While Denmark is well known for the openness of its society, Danish government has revolutionized protests by intending to change the law on Freedom of Information and restrictions on access to government documents. Under the proposal the Minister of Justice has brought to the parliament a lot of documents characterized as ‘political advisory’ and would not be available to the media.

Emil OW Kirkegaard | Public Domain

Emil OW Kirkegaard | Public Domain

The whole situation motivated people, organizations, journalists and Pirates of Denmark to participated in a demonstration that was held on 15 May 2013 at Christiansborg Slotsplads, right outside of the Danish parliament. Pirates attracted attention after two of them dressed in purple spandex suits and stood outside the building holding Pirate flags in their hands  like the guardians of transparency.

Emil OW Kirkegaard, member of the Board of PPDK told the Pirate Times about it: “Since one of PPDK’s core policies is that government transparency is important, it was an obvious choice to take part in this demonstration. This is obviously a step in the wrong direction. PPDK made a press release that noted that the party is for openness in the administration and that this law is a dangerous move in the opposite direction.”

Pirate Times: What is the basic thrust of the proposed changes?
Emil OW Kirkegaard: The basic thrust of the proposed changes is: It will be harder to use freedom of information acts to force official bodies to disclose information. The details are complicated. But two Danish journalists have spent a lot of time on the issue demonstrating how quite a few recent scandals in Danish politics would never have seen the light of the day with the new law. The politicians (particularly the Minister of Justice) claim that they need more freedom to discuss policies with their employees, but it looks more like that they want to avoid scandals. They have offered no concrete examples as to why this should be the case. It will be a sad day for Danish democracy if this law passes, which it looks like it will do.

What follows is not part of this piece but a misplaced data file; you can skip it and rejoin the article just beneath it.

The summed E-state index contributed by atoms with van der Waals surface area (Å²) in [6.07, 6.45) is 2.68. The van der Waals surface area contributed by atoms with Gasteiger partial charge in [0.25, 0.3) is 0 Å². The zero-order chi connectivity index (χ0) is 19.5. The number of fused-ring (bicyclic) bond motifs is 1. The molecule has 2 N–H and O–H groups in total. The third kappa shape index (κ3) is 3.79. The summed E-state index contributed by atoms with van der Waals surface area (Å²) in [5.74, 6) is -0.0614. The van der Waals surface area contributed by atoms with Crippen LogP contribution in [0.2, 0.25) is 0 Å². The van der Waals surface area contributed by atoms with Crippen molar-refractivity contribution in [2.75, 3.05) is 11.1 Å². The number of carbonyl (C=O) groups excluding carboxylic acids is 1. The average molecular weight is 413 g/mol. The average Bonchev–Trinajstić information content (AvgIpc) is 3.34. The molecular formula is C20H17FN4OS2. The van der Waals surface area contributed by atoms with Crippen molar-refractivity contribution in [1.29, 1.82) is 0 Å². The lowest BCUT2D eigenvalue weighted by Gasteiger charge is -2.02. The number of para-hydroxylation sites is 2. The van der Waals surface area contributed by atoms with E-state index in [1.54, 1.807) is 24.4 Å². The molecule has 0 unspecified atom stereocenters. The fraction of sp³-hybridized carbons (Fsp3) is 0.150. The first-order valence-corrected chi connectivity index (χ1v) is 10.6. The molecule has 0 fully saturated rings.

Pirate Times: How many people are against this new law?
Emil OW Kirkegaard: There is a large public movement against the proposed changes, and a popular list of signatures is at ~83,000 signatures right now. Considering the population of Denmark is about 5,500,000 and it is a very dry subject, this is a large list of signatures. About 1.5% of the total Danish population. Their Facebook page also has 10,000 likes. This law is under fire by journalists from all over the world. It was a demonstration arranged to protest against a proposed change to the Danish equivalent of the Freedom of Information act.

Pirates in front of the Danish parliament | Public Domain

Pirates in front of the Danish parliament | Public Domain

Pirate Times: Whose idea was to appear with these purple suits?